Education

University of Iowa condemns Trump order against diversity training

The Old Capitol Building between Jessup Hall (left) and MacLean Hall (right) on the Pentacrest on campus of the Universi
The Old Capitol Building between Jessup Hall (left) and MacLean Hall (right) on the Pentacrest on campus of the University of Iowa in Iowa City on Wednesday, April 30, 2014. (The Gazette)

IOWA CITY — University of Iowa administrators Thursday condemned an executive order issued by President Donald Trump that has led them to pause all campus diversity and inclusion training for fear the programming could risk federal funding.

The Gazette and others reported this week that the UI was putting the training on hiatus for two weeks while it reviews the programming to see if it violates Trump’s order barring training that involves race and sex “stereotyping” or “scapegoating” for federal workers, contractors and grant recipients.

The ban appears to affect, among other things, implicit bias training that has become commonplace in private and public diversity efforts.

“We have heard from many on our campus regarding the chilling effect of Executive Order 13950 — and we agree with you,” according to a message from UI President Bruce Harreld, Interim Provost Kevin Kregel and Interim Associate Vice President for Diversity, Equity and Inclusion Liz Tovar.

“The history of racism and discrimination in our nation is an unquestioned fact, and we must face that as a society if we are to become a stronger country,” they wrote. “We are deeply disappointed in both the intention behind and the language used in the executive order, which carries the force of law.

“However, it would be irresponsible not to recognize its potential impact upon the university as a federal contractor and recipient of federal grant funding.”

Iowa’s public universities annually receive hundreds of thousands in federal research grants from, for example, the National Institutes of Health, National Science Foundation, Department of Education and NASA.

The universities also annually have thousands of students on some form of federal financial aid.

Iowa State University and the University of Northern Iowa have said they’re reviewing the matter, as has the office of Gov. Kim Reynolds.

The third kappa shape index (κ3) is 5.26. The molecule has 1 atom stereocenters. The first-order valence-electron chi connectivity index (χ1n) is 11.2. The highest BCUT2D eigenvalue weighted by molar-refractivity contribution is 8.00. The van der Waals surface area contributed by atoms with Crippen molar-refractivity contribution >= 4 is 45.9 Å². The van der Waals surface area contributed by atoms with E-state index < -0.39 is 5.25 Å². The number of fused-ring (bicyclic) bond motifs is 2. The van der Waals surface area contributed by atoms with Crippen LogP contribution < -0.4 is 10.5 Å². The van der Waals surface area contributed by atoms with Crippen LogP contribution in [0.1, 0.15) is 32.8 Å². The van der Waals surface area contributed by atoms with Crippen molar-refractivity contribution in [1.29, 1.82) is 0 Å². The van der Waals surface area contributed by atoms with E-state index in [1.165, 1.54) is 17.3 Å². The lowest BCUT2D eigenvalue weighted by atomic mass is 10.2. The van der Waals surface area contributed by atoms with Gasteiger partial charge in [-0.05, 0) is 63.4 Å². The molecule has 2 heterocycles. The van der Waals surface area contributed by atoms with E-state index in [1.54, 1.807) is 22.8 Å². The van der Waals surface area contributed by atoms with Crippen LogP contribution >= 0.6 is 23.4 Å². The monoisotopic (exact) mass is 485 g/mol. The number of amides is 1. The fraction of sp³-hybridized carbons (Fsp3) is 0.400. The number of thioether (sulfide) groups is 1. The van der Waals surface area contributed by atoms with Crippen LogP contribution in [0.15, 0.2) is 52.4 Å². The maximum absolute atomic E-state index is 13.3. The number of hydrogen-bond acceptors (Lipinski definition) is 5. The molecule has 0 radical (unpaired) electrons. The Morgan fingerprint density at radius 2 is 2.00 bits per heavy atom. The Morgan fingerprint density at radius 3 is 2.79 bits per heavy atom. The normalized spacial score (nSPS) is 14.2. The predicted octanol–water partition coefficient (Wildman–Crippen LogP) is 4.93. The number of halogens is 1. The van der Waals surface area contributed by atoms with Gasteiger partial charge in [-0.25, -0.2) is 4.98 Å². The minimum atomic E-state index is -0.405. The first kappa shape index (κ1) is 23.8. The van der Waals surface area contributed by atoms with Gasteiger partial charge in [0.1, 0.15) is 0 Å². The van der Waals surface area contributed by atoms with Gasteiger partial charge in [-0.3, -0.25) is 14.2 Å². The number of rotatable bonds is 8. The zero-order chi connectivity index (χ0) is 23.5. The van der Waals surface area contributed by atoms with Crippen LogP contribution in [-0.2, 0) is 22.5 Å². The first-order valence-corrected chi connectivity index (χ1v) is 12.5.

Some colleges and universities elsewhere have disavowed Trump’s order or decided to continue training and programming until receiving further guidance.

UI administrators said Thursday the pause on training is temporary.

“UI will continue with DEI training following its review,” which is being led by campus leaders who work in the diversity field.

Goals of the review, the message said, are to assess the training, update a database of UI offerings and resume programming Oct. 19.

“There are a number of sections of the executive order that need to be legally clarified, so taking a temporary pause to understand what we need to do to be in compliance is important given the financial resources at stake for our faculty, staff, students, and mission,” according to the message.

The UI has 923 active federally-funded projects, and in the 2020 budget year received $346.7 million in federal dollars.

Administrators said the pause won’t delay implementation of the university’s diversity action plan, work of a Reimagining Campus Safety Action Committee, evaluation and transformation of “gateway courses,” support for a postdoctoral fellowship program or the UI’s diversity seminar series.

“We look forward to resuming our training and continuing the work that we have in front of us as a campus and a community,” according to the message, which came after widespread public backlash including on social media.

“Dear uiowa,” one poster wrote, “please cease and desist all fundraising and development marketing indefinitely. This alumna will be donating to the NAACP and ACLU instead.”

The UI has expanded its diversity efforts in recent years even as it struggled to find and keep a diversity leader. Its associate vice president quit last year after just six weeks on the job.

After that resignation, the UI initially assigned its diversity units to report to Provost Montse Fuentes, but she was moved from that role earlier this year — signing a settlement similar to one the UI had offered the departed leader.

Weeks later, the UI appointed another interim associate vice president of diversity, equity and inclusion — its sixth in three years.

Among UI programming on pause for the review is harassment and discrimination training for UI employees; a certificate program that allows faculty and staff to commit to creating a “welcoming and inclusive environment”; “exploring white identity for effective allyship” workshops; implicit bias training; and a LGBTQ safe zone project.

Trump signed the order Sept. 22 to upend what he called “destructive ideology.”

“This ideology is rooted in the pernicious and false belief that America is an irredeemably racist and sexist country; that some people, simply on account of their race or sex, are oppressors; and that racial and sexual identities are more important than our common status as human beings and Americans,” the order states.

Comments: (319) 339-3158; vanessa.miller@thegazette.com

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